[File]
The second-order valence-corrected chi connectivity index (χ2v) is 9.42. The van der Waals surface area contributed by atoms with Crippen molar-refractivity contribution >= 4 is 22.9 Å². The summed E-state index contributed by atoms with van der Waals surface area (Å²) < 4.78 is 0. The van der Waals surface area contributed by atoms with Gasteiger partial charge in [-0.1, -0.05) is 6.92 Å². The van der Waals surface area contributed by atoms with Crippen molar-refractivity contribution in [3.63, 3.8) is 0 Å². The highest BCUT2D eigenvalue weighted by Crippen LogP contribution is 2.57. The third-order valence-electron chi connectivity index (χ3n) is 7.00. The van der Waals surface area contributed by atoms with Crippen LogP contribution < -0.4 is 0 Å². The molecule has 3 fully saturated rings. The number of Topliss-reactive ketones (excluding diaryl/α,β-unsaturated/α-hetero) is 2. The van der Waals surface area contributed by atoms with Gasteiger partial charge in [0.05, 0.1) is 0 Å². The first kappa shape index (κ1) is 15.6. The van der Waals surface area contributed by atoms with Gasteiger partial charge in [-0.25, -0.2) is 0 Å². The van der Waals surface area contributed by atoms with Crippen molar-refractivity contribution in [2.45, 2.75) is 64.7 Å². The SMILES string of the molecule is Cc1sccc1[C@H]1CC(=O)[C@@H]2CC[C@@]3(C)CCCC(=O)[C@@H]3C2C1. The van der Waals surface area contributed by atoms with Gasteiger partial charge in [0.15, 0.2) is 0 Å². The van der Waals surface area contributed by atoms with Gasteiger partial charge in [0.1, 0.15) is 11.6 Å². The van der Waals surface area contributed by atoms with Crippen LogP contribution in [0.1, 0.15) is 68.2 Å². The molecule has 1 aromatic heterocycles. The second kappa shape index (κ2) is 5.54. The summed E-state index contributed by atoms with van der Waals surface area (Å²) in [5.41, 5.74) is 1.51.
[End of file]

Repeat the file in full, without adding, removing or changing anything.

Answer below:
The second-order valence-corrected chi connectivity index (χ2v) is 9.42. The van der Waals surface area contributed by atoms with Crippen molar-refractivity contribution >= 4 is 22.9 Å². The summed E-state index contributed by atoms with van der Waals surface area (Å²) < 4.78 is 0. The van der Waals surface area contributed by atoms with Gasteiger partial charge in [-0.1, -0.05) is 6.92 Å². The van der Waals surface area contributed by atoms with Crippen molar-refractivity contribution in [3.63, 3.8) is 0 Å². The highest BCUT2D eigenvalue weighted by Crippen LogP contribution is 2.57. The third-order valence-electron chi connectivity index (χ3n) is 7.00. The van der Waals surface area contributed by atoms with Crippen LogP contribution < -0.4 is 0 Å². The molecule has 3 fully saturated rings. The number of Topliss-reactive ketones (excluding diaryl/α,β-unsaturated/α-hetero) is 2. The van der Waals surface area contributed by atoms with Gasteiger partial charge in [0.05, 0.1) is 0 Å². The first kappa shape index (κ1) is 15.6. The van der Waals surface area contributed by atoms with Gasteiger partial charge in [-0.25, -0.2) is 0 Å². The van der Waals surface area contributed by atoms with Crippen molar-refractivity contribution in [2.45, 2.75) is 64.7 Å². The SMILES string of the molecule is Cc1sccc1[C@H]1CC(=O)[C@@H]2CC[C@@]3(C)CCCC(=O)[C@@H]3C2C1. The van der Waals surface area contributed by atoms with Gasteiger partial charge in [0.15, 0.2) is 0 Å². The van der Waals surface area contributed by atoms with Gasteiger partial charge in [0.1, 0.15) is 11.6 Å². The van der Waals surface area contributed by atoms with Crippen LogP contribution in [0.1, 0.15) is 68.2 Å². The molecule has 1 aromatic heterocycles. The second kappa shape index (κ2) is 5.54. The summed E-state index contributed by atoms with van der Waals surface area (Å²) in [5.41, 5.74) is 1.51.